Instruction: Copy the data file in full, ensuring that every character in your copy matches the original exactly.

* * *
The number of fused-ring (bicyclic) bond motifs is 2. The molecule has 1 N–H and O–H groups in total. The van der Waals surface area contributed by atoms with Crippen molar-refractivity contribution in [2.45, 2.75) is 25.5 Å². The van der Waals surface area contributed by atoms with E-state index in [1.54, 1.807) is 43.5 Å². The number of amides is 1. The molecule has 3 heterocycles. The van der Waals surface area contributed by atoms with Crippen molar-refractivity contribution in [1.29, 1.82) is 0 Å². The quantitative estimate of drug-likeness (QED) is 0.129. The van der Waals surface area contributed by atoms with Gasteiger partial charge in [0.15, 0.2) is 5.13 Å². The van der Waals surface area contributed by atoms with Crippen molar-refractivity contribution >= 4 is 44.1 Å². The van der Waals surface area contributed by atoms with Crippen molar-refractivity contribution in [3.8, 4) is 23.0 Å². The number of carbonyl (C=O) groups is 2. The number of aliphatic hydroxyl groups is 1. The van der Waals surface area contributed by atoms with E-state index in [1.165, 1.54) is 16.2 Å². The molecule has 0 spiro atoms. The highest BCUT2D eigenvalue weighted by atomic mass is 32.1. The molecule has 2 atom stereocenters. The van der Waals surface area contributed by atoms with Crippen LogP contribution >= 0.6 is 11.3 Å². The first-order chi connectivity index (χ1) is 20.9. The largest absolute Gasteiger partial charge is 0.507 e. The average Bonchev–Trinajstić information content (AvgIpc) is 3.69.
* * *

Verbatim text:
The number of fused-ring (bicyclic) bond motifs is 2. The molecule has 1 N–H and O–H groups in total. The van der Waals surface area contributed by atoms with Crippen molar-refractivity contribution in [2.45, 2.75) is 25.5 Å². The van der Waals surface area contributed by atoms with E-state index in [1.54, 1.807) is 43.5 Å². The number of amides is 1. The molecule has 3 heterocycles. The van der Waals surface area contributed by atoms with Crippen molar-refractivity contribution in [1.29, 1.82) is 0 Å². The quantitative estimate of drug-likeness (QED) is 0.129. The van der Waals surface area contributed by atoms with Gasteiger partial charge in [0.15, 0.2) is 5.13 Å². The van der Waals surface area contributed by atoms with Crippen molar-refractivity contribution >= 4 is 44.1 Å². The van der Waals surface area contributed by atoms with Crippen molar-refractivity contribution in [3.8, 4) is 23.0 Å². The number of carbonyl (C=O) groups is 2. The number of aliphatic hydroxyl groups is 1. The van der Waals surface area contributed by atoms with E-state index in [1.165, 1.54) is 16.2 Å². The molecule has 0 spiro atoms. The highest BCUT2D eigenvalue weighted by atomic mass is 32.1. The molecule has 2 atom stereocenters. The van der Waals surface area contributed by atoms with Crippen LogP contribution >= 0.6 is 11.3 Å². The first-order chi connectivity index (χ1) is 20.9. The largest absolute Gasteiger partial charge is 0.507 e. The average Bonchev–Trinajstić information content (AvgIpc) is 3.69.